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[uh b-ses] /əbˈsɛs/
verb (used with object)
to dominate or preoccupy the thoughts, feelings, or desires of (a person); beset, trouble, or haunt persistently or abnormally:
Suspicion obsessed him.
verb (used without object)
to think about something unceasingly or persistently; dwell obsessively upon something.
Origin of obsess
1495-1505; < Latin obsessus, past participle of obsidēre to occupy, frequent, besiege, equivalent to ob- ob- + -sid(ēre) combining form of sedēre to sit1
Related forms
obsessingly, adverb
obsessor, noun
Can be confused
abscess, obsess.
1. possess, control, haunt. Unabridged
Based on the Random House Dictionary, © Random House, Inc. 2017.
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Examples from the Web for obsessing
Contemporary Examples
Historical Examples
  • And he colored painfully at the crudeness of his obsessing thoughts, angrily, after a moment, shaking them from him.

    Blue-Bird Weather Robert W. Chambers
  • He hoped by these occupations to free himself from his obsessing thoughts of Vera.

    The Precipice Ivan Goncharov
  • The truth was forced out of her when it was evident to me that something was obsessing her.

    The Nervous Housewife Abraham Myerson
  • The obsessing aim of many mothers is to "harden" their children.

    Feminism and Sex-Extinction Arabella Kenealy
  • All thought of the gale, all trouble of nerves, and whatever else it was that had been obsessing him all day, had passed from him.

British Dictionary definitions for obsessing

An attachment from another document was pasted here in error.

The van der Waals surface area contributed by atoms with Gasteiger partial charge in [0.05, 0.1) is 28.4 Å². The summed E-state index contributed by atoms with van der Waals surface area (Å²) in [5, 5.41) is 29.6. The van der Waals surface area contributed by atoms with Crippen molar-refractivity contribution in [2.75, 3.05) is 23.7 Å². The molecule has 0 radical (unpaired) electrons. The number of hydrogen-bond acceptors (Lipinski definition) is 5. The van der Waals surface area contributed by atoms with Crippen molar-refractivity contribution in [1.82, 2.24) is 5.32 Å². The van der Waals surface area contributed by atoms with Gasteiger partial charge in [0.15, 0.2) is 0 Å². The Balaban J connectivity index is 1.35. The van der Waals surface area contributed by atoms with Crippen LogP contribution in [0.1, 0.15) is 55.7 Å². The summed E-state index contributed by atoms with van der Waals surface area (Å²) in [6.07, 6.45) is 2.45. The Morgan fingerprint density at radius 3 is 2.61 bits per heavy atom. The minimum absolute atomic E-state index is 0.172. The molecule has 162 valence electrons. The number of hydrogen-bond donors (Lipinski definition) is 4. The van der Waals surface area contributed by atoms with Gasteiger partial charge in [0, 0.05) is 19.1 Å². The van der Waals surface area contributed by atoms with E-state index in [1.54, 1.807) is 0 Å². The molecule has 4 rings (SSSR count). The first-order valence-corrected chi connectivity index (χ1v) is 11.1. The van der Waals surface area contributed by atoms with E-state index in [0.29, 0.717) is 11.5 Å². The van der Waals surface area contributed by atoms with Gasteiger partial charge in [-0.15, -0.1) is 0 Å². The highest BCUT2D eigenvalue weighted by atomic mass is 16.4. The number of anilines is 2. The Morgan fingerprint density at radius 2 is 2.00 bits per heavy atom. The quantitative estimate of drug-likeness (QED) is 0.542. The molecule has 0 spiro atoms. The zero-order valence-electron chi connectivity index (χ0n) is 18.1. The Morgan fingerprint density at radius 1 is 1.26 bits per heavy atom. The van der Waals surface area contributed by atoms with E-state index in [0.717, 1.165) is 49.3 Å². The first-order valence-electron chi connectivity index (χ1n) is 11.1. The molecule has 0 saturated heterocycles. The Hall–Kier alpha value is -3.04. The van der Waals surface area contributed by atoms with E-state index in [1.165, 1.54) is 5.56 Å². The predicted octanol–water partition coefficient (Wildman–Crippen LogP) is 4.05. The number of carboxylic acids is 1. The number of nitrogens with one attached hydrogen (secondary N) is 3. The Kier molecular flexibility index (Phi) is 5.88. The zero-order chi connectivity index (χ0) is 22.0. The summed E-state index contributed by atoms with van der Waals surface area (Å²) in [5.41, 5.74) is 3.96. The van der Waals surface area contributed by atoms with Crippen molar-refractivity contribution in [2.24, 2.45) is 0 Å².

(transitive; when passive, foll by with or by) to preoccupy completely; haunt
(intransitive; usually foll by on or over) to worry neurotically or obsessively; brood
Word Origin
C16: from Latin obsessus besieged, past participle of obsidēre, from ob- in front of + sedēre to sit
Collins English Dictionary - Complete & Unabridged 2012 Digital Edition
© William Collins Sons & Co. Ltd. 1979, 1986 © HarperCollins
Publishers 1998, 2000, 2003, 2005, 2006, 2007, 2009, 2012
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Word Origin and History for obsessing



c.1500, "to besiege," from Latin obsessus, past participle of obsidere "watch closely; besiege, occupy; stay, remain, abide" literally "sit opposite to," from ob "against" (see ob-) + sedere "sit" (see sedentary). Of evil spirits, "to haunt," from 1530s. Psychological sense is 20c. Related: Obsessed; obsessing.

Online Etymology Dictionary, © 2010 Douglas Harper
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